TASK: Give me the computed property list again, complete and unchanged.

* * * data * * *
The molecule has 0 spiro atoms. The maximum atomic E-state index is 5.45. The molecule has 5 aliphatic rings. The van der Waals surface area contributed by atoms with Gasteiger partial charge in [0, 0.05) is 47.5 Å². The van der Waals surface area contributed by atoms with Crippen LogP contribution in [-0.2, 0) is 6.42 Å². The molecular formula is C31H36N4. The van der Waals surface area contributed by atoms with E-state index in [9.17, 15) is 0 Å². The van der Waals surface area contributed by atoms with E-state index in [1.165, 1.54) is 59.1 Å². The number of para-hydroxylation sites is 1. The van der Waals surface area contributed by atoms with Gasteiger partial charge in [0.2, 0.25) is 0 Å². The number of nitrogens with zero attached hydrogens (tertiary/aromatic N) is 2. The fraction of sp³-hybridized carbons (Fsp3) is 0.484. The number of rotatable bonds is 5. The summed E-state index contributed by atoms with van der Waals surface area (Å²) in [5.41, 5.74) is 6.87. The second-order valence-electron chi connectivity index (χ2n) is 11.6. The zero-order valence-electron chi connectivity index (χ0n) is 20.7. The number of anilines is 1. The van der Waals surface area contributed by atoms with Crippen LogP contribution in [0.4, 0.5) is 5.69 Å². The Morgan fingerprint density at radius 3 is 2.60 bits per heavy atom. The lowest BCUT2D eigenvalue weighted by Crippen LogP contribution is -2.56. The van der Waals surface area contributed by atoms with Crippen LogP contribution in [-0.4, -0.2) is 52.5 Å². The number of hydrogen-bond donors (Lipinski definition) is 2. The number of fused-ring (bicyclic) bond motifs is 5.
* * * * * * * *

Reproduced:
The molecule has 0 spiro atoms. The maximum atomic E-state index is 5.45. The molecule has 5 aliphatic rings. The van der Waals surface area contributed by atoms with Gasteiger partial charge in [0, 0.05) is 47.5 Å². The van der Waals surface area contributed by atoms with Crippen LogP contribution in [-0.2, 0) is 6.42 Å². The molecular formula is C31H36N4. The van der Waals surface area contributed by atoms with E-state index in [9.17, 15) is 0 Å². The van der Waals surface area contributed by atoms with E-state index in [1.165, 1.54) is 59.1 Å². The number of para-hydroxylation sites is 1. The van der Waals surface area contributed by atoms with Gasteiger partial charge in [0.2, 0.25) is 0 Å². The number of nitrogens with zero attached hydrogens (tertiary/aromatic N) is 2. The fraction of sp³-hybridized carbons (Fsp3) is 0.484. The number of rotatable bonds is 5. The summed E-state index contributed by atoms with van der Waals surface area (Å²) in [5.41, 5.74) is 6.87. The second-order valence-electron chi connectivity index (χ2n) is 11.6. The zero-order valence-electron chi connectivity index (χ0n) is 20.7. The number of anilines is 1. The van der Waals surface area contributed by atoms with Crippen LogP contribution in [0.4, 0.5) is 5.69 Å². The Morgan fingerprint density at radius 3 is 2.60 bits per heavy atom. The lowest BCUT2D eigenvalue weighted by Crippen LogP contribution is -2.56. The van der Waals surface area contributed by atoms with Crippen LogP contribution in [-0.4, -0.2) is 52.5 Å². The number of hydrogen-bond donors (Lipinski definition) is 2. The number of fused-ring (bicyclic) bond motifs is 5.